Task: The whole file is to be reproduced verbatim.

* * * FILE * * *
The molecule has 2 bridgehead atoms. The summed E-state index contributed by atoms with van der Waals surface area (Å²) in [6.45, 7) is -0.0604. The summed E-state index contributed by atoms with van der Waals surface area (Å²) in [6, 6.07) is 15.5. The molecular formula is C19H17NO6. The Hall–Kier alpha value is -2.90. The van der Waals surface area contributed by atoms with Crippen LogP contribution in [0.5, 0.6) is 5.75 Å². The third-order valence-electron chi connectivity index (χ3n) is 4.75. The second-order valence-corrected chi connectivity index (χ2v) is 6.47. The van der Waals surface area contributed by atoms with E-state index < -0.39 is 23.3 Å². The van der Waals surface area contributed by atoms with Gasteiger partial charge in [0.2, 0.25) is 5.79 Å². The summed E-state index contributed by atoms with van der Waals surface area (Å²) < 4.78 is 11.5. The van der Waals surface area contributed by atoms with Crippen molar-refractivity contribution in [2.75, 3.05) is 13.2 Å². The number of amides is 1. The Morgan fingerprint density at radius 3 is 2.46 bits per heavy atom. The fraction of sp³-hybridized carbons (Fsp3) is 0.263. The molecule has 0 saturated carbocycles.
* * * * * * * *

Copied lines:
The molecule has 2 bridgehead atoms. The summed E-state index contributed by atoms with van der Waals surface area (Å²) in [6.45, 7) is -0.0604. The summed E-state index contributed by atoms with van der Waals surface area (Å²) in [6, 6.07) is 15.5. The molecular formula is C19H17NO6. The Hall–Kier alpha value is -2.90. The van der Waals surface area contributed by atoms with Crippen LogP contribution in [0.5, 0.6) is 5.75 Å². The third-order valence-electron chi connectivity index (χ3n) is 4.75. The second-order valence-corrected chi connectivity index (χ2v) is 6.47. The van der Waals surface area contributed by atoms with E-state index < -0.39 is 23.3 Å². The van der Waals surface area contributed by atoms with Gasteiger partial charge in [0.2, 0.25) is 5.79 Å². The summed E-state index contributed by atoms with van der Waals surface area (Å²) < 4.78 is 11.5. The van der Waals surface area contributed by atoms with Crippen molar-refractivity contribution in [2.75, 3.05) is 13.2 Å². The number of amides is 1. The Morgan fingerprint density at radius 3 is 2.46 bits per heavy atom. The fraction of sp³-hybridized carbons (Fsp3) is 0.263. The molecule has 0 saturated carbocycles.